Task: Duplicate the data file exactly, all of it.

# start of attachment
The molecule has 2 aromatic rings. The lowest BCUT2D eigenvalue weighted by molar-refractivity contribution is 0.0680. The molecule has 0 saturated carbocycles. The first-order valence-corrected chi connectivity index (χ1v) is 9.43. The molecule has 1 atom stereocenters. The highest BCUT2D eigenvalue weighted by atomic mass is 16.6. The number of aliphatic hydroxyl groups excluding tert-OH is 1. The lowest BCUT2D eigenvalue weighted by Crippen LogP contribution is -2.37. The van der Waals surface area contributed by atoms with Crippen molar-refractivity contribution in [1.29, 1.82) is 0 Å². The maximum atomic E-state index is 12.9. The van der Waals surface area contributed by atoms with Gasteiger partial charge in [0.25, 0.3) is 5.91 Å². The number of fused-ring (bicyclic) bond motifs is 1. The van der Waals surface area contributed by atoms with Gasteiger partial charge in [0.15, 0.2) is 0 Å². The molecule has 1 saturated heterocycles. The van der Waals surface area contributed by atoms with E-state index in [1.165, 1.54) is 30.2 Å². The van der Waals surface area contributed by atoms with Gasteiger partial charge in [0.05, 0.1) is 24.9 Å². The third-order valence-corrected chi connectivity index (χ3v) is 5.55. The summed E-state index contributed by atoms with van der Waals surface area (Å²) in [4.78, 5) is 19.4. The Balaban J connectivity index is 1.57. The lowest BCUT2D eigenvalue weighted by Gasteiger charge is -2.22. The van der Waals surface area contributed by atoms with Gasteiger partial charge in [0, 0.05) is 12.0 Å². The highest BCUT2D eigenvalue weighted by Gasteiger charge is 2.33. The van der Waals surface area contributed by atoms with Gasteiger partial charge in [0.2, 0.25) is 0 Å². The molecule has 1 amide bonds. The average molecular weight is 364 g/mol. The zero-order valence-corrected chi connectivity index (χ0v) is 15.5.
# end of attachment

The molecule has 2 aromatic rings. The lowest BCUT2D eigenvalue weighted by molar-refractivity contribution is 0.0680. The molecule has 0 saturated carbocycles. The first-order valence-corrected chi connectivity index (χ1v) is 9.43. The molecule has 1 atom stereocenters. The highest BCUT2D eigenvalue weighted by atomic mass is 16.6. The number of aliphatic hydroxyl groups excluding tert-OH is 1. The lowest BCUT2D eigenvalue weighted by Crippen LogP contribution is -2.37. The van der Waals surface area contributed by atoms with Crippen molar-refractivity contribution in [1.29, 1.82) is 0 Å². The maximum atomic E-state index is 12.9. The van der Waals surface area contributed by atoms with Gasteiger partial charge in [0.25, 0.3) is 5.91 Å². The number of fused-ring (bicyclic) bond motifs is 1. The van der Waals surface area contributed by atoms with Gasteiger partial charge in [0.15, 0.2) is 0 Å². The molecule has 1 saturated heterocycles. The van der Waals surface area contributed by atoms with E-state index in [1.165, 1.54) is 30.2 Å². The van der Waals surface area contributed by atoms with Gasteiger partial charge in [0.05, 0.1) is 24.9 Å². The third-order valence-corrected chi connectivity index (χ3v) is 5.55. The summed E-state index contributed by atoms with van der Waals surface area (Å²) in [4.78, 5) is 19.4. The Balaban J connectivity index is 1.57. The lowest BCUT2D eigenvalue weighted by Gasteiger charge is -2.22. The van der Waals surface area contributed by atoms with Gasteiger partial charge in [0, 0.05) is 12.0 Å². The highest BCUT2D eigenvalue weighted by Gasteiger charge is 2.33. The van der Waals surface area contributed by atoms with Gasteiger partial charge in [0.2, 0.25) is 0 Å². The molecule has 1 amide bonds. The average molecular weight is 364 g/mol. The zero-order valence-corrected chi connectivity index (χ0v) is 15.5.